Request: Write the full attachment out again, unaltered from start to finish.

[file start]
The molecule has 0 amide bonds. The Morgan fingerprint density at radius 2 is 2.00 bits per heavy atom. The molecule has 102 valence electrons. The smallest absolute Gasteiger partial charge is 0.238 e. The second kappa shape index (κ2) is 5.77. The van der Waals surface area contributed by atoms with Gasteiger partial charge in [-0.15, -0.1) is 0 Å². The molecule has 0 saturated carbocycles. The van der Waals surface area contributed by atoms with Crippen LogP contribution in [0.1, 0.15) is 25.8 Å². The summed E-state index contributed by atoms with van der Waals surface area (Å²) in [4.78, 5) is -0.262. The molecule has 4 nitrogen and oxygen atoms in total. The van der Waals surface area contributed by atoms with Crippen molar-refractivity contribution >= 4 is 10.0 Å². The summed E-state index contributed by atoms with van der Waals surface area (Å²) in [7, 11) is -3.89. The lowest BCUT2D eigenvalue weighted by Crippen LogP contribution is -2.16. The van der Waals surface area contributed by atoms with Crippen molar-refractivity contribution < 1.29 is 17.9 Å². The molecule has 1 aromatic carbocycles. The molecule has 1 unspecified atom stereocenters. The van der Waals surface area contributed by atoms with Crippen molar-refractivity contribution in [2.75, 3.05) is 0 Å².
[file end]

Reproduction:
The molecule has 0 amide bonds. The Morgan fingerprint density at radius 2 is 2.00 bits per heavy atom. The molecule has 102 valence electrons. The smallest absolute Gasteiger partial charge is 0.238 e. The second kappa shape index (κ2) is 5.77. The van der Waals surface area contributed by atoms with Gasteiger partial charge in [-0.15, -0.1) is 0 Å². The molecule has 0 saturated carbocycles. The van der Waals surface area contributed by atoms with Crippen LogP contribution in [0.1, 0.15) is 25.8 Å². The summed E-state index contributed by atoms with van der Waals surface area (Å²) in [4.78, 5) is -0.262. The molecule has 4 nitrogen and oxygen atoms in total. The van der Waals surface area contributed by atoms with Crippen molar-refractivity contribution >= 4 is 10.0 Å². The summed E-state index contributed by atoms with van der Waals surface area (Å²) in [7, 11) is -3.89. The lowest BCUT2D eigenvalue weighted by Crippen LogP contribution is -2.16. The van der Waals surface area contributed by atoms with Crippen molar-refractivity contribution < 1.29 is 17.9 Å². The molecule has 1 aromatic carbocycles. The molecule has 1 unspecified atom stereocenters. The van der Waals surface area contributed by atoms with Crippen molar-refractivity contribution in [2.75, 3.05) is 0 Å².